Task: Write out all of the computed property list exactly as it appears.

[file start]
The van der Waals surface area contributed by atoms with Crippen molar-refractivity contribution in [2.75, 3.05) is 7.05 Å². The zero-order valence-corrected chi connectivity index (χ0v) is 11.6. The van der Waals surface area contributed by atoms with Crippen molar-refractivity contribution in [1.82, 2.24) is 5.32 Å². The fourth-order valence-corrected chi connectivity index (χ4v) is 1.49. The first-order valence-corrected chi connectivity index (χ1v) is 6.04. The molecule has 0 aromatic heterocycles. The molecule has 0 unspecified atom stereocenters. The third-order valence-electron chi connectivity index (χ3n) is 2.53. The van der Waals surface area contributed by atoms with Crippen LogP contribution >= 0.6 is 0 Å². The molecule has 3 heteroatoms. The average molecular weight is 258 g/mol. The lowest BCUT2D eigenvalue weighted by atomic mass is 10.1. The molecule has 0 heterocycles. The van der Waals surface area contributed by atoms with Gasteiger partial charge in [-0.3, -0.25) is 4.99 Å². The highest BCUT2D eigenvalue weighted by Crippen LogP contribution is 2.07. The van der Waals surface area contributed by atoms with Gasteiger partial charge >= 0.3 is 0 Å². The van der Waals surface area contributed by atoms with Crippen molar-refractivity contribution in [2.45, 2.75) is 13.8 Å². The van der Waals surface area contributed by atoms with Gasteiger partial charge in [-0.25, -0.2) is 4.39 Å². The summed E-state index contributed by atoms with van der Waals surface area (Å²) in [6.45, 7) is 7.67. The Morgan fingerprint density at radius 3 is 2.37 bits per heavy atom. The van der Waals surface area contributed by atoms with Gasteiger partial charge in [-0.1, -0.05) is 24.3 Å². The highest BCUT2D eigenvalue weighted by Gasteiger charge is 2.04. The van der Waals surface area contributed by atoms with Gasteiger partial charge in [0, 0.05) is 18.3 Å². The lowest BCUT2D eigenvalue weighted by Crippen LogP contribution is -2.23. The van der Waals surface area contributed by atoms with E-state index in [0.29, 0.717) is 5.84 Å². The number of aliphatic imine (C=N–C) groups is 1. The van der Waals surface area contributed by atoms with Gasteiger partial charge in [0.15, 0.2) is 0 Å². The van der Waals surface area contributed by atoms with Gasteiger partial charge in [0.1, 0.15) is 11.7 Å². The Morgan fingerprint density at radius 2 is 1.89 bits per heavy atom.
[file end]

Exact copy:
The van der Waals surface area contributed by atoms with Crippen molar-refractivity contribution in [2.75, 3.05) is 7.05 Å². The zero-order valence-corrected chi connectivity index (χ0v) is 11.6. The van der Waals surface area contributed by atoms with Crippen molar-refractivity contribution in [1.82, 2.24) is 5.32 Å². The fourth-order valence-corrected chi connectivity index (χ4v) is 1.49. The first-order valence-corrected chi connectivity index (χ1v) is 6.04. The molecule has 0 aromatic heterocycles. The molecule has 0 unspecified atom stereocenters. The third-order valence-electron chi connectivity index (χ3n) is 2.53. The van der Waals surface area contributed by atoms with Crippen LogP contribution >= 0.6 is 0 Å². The molecule has 3 heteroatoms. The average molecular weight is 258 g/mol. The lowest BCUT2D eigenvalue weighted by atomic mass is 10.1. The molecule has 0 heterocycles. The van der Waals surface area contributed by atoms with Gasteiger partial charge in [-0.3, -0.25) is 4.99 Å². The highest BCUT2D eigenvalue weighted by Crippen LogP contribution is 2.07. The van der Waals surface area contributed by atoms with Gasteiger partial charge >= 0.3 is 0 Å². The van der Waals surface area contributed by atoms with Crippen molar-refractivity contribution in [2.45, 2.75) is 13.8 Å². The van der Waals surface area contributed by atoms with Gasteiger partial charge in [-0.25, -0.2) is 4.39 Å². The summed E-state index contributed by atoms with van der Waals surface area (Å²) in [6.45, 7) is 7.67. The Morgan fingerprint density at radius 3 is 2.37 bits per heavy atom. The van der Waals surface area contributed by atoms with Gasteiger partial charge in [-0.1, -0.05) is 24.3 Å². The highest BCUT2D eigenvalue weighted by Gasteiger charge is 2.04. The van der Waals surface area contributed by atoms with Gasteiger partial charge in [0, 0.05) is 18.3 Å². The lowest BCUT2D eigenvalue weighted by Crippen LogP contribution is -2.23. The van der Waals surface area contributed by atoms with E-state index in [0.29, 0.717) is 5.84 Å². The number of aliphatic imine (C=N–C) groups is 1. The van der Waals surface area contributed by atoms with Gasteiger partial charge in [0.15, 0.2) is 0 Å². The van der Waals surface area contributed by atoms with Gasteiger partial charge in [0.1, 0.15) is 11.7 Å². The Morgan fingerprint density at radius 2 is 1.89 bits per heavy atom.